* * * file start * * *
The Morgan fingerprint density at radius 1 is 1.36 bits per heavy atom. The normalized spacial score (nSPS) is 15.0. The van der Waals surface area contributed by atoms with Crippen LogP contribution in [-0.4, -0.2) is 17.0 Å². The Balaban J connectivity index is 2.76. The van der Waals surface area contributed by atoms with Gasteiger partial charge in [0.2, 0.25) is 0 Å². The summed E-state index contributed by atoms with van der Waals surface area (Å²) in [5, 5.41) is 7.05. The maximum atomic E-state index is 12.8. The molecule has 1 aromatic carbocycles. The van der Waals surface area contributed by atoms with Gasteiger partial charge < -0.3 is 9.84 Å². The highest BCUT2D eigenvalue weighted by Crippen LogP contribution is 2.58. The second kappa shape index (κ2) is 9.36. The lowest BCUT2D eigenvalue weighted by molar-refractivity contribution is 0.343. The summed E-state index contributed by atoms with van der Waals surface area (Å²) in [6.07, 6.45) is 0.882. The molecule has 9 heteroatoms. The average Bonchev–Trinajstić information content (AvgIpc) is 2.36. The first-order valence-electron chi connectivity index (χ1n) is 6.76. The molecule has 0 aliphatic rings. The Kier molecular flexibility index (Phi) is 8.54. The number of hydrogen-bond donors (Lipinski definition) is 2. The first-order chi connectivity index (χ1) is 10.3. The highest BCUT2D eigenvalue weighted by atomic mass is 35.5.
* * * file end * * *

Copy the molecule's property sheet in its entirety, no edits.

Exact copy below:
The Morgan fingerprint density at radius 1 is 1.36 bits per heavy atom. The normalized spacial score (nSPS) is 15.0. The van der Waals surface area contributed by atoms with Crippen LogP contribution in [-0.4, -0.2) is 17.0 Å². The Balaban J connectivity index is 2.76. The van der Waals surface area contributed by atoms with Gasteiger partial charge in [0.2, 0.25) is 0 Å². The summed E-state index contributed by atoms with van der Waals surface area (Å²) in [5, 5.41) is 7.05. The maximum atomic E-state index is 12.8. The molecule has 1 aromatic carbocycles. The van der Waals surface area contributed by atoms with Gasteiger partial charge < -0.3 is 9.84 Å². The highest BCUT2D eigenvalue weighted by Crippen LogP contribution is 2.58. The second kappa shape index (κ2) is 9.36. The lowest BCUT2D eigenvalue weighted by molar-refractivity contribution is 0.343. The summed E-state index contributed by atoms with van der Waals surface area (Å²) in [6.07, 6.45) is 0.882. The molecule has 9 heteroatoms. The average Bonchev–Trinajstić information content (AvgIpc) is 2.36. The first-order valence-electron chi connectivity index (χ1n) is 6.76. The molecule has 0 aliphatic rings. The Kier molecular flexibility index (Phi) is 8.54. The number of hydrogen-bond donors (Lipinski definition) is 2. The first-order chi connectivity index (χ1) is 10.3. The highest BCUT2D eigenvalue weighted by atomic mass is 35.5.